Located in Silvis, Rock Island County, the course at TPC Deere Run lies on the north bank of the Rock River, where it operates as a member of the Tournament Players Club network of private and public golf facilities.
Designed by Illinois native D.A. Weibring, this layout has hosted the John Deere Classic since the year it first opened for play in 2000, with Paul Goydos posting the course record of 59 in the first round of this PGA Tour event ten years later.
Before the course was built, the 385-acre property had gone through a number of different uses – from farming to coal mining to horse and cattle breeding – and each of the holes have been named to reflect the rich heritage of the land.
D.A. Weibring has been quoted as saying: “It has all the things I think you’d like to have in a golf course. There are elevation changes, great views and scenery, hardwood trees. You have the Rock River complemented with small ponds and deep ravines… and best of all, there’s no real estate.”
I feel like there’s a signature photograph for almost every PGA event, an image that reflects either the spirit of the course or the spirit of the region where the event takes place. The John Deere Classic holds a bit of both. While the mow lines along the side of No. 17’s green go a long way in showcasing the performance capabilities of machinery from course-and-event sponsor John Deere, I see beyond the cosmetics. I appreciate the look but those short grass falloffs and collection areas will be beautiful to me, no matter how artistically mown.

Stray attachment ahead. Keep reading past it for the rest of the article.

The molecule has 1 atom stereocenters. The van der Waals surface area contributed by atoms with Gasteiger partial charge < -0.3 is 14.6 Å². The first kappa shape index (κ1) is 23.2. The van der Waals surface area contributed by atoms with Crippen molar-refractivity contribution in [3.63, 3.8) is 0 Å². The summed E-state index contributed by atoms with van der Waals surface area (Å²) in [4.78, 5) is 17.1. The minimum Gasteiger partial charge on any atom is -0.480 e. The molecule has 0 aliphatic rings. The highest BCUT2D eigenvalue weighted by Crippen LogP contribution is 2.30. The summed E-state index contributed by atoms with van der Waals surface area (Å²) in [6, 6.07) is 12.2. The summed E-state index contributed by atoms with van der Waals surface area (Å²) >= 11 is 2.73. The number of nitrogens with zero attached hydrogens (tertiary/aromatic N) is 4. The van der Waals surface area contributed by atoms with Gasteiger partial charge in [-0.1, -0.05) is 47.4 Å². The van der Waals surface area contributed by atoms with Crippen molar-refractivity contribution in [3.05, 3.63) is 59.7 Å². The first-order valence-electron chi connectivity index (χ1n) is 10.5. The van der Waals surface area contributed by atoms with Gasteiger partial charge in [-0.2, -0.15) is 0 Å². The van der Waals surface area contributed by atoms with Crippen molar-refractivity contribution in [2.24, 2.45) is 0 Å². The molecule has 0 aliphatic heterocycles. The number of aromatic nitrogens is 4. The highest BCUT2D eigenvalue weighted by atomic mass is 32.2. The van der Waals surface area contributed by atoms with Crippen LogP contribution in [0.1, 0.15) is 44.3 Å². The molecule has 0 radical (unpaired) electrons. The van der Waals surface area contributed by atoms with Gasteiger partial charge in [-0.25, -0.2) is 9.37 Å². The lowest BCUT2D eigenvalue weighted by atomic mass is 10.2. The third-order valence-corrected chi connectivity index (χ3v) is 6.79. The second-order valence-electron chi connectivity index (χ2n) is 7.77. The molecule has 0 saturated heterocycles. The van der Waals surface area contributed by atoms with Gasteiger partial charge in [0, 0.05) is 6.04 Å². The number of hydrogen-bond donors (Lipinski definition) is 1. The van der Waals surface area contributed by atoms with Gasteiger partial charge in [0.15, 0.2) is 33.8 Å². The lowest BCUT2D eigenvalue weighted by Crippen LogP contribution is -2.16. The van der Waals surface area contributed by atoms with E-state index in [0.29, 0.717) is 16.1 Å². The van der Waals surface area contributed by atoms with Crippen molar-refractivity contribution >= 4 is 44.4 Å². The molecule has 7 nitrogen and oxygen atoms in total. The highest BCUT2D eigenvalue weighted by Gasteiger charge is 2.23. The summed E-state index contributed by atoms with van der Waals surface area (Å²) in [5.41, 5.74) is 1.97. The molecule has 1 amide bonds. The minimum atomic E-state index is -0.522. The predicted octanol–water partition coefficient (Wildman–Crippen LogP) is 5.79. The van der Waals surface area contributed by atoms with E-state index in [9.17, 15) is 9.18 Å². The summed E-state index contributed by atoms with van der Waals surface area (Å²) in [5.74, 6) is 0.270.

TPC Deere Run, even more so than most within its brand, is designed for the purpose of challenging professional golfers, an ever-difficult task during an era of competitive golf I increasingly refer to as “post-architecture.” Technology rollbacks not forthcoming, the elements of course design that an architect can use to make PGA players do that which they hate most — thinking about shots — are limited. You can grow the rough, you can speed up the greens, you can add hundreds of bunkers...but one design element continues to thwart them better: shortgrass runoff areas, like the ones most dramatically seen here at Nos. 13, 14 and 17. The latter two earn extra points for their respective roles as drivable par four and reachable par five; going for the jugular comes with the risk of ending up at knifepoint yourself, at the bottom of such a gathering area.
Having failed in my long approach to No. 17, I found myself in the rare situation where both I and Bryson Dechambeau were in equal trouble.
Unfortunately, I could not say the same throughout the majority of the round. TPC Deere Run apparently requires other strategies to keep the professionals at bay (if a -4 cutline can be referred to as “at bay”)...strategies less manageable for the average hack.
A frequent offender would be the tree-lined fairways. Why am I inclined to challenge the considerable second-cut on a dogleg right if a tree at the elbow hangs over my line to the green? I found myself considering this conundrum several times after having made rare, quality tee shots. The best / saddest example of this phenomena occurred at No. 4, where — as an astute golf course architecture aficionado — I decided that going left of the centerline tree would be optimal over going right. After all, why would anyone try to draw around the trees infringing off the tee to the left to a skinner slice of fairway, if there wasn’t ample reward? Needless to say, I was disappointed to learn that the wide-open right side of the fairway was the correct answer. It made little sense...almost as little sense as having bought a yardage guide at the pro shop and not looking at it before teeing off (dammit).